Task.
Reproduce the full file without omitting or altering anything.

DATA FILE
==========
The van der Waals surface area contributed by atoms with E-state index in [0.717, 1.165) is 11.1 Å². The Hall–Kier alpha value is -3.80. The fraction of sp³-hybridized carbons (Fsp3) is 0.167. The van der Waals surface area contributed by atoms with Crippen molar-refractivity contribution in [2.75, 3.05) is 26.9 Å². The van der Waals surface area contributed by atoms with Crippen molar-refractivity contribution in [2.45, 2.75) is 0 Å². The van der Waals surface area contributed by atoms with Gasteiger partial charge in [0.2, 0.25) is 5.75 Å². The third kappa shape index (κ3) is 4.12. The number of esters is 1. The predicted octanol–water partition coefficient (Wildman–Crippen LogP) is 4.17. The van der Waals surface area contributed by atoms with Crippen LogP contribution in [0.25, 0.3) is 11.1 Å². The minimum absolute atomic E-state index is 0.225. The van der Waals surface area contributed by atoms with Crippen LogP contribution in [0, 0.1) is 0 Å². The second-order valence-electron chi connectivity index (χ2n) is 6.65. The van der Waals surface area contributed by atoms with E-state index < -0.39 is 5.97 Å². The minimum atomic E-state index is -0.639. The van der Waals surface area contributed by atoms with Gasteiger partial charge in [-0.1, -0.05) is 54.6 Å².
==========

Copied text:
The van der Waals surface area contributed by atoms with E-state index in [0.717, 1.165) is 11.1 Å². The Hall–Kier alpha value is -3.80. The fraction of sp³-hybridized carbons (Fsp3) is 0.167. The van der Waals surface area contributed by atoms with Crippen molar-refractivity contribution in [2.75, 3.05) is 26.9 Å². The van der Waals surface area contributed by atoms with Crippen molar-refractivity contribution in [2.45, 2.75) is 0 Å². The van der Waals surface area contributed by atoms with Gasteiger partial charge in [0.2, 0.25) is 5.75 Å². The third kappa shape index (κ3) is 4.12. The number of esters is 1. The predicted octanol–water partition coefficient (Wildman–Crippen LogP) is 4.17. The van der Waals surface area contributed by atoms with Crippen LogP contribution in [0.25, 0.3) is 11.1 Å². The minimum absolute atomic E-state index is 0.225. The van der Waals surface area contributed by atoms with Crippen LogP contribution in [0, 0.1) is 0 Å². The second-order valence-electron chi connectivity index (χ2n) is 6.65. The van der Waals surface area contributed by atoms with E-state index < -0.39 is 5.97 Å². The minimum atomic E-state index is -0.639. The van der Waals surface area contributed by atoms with Gasteiger partial charge in [-0.1, -0.05) is 54.6 Å².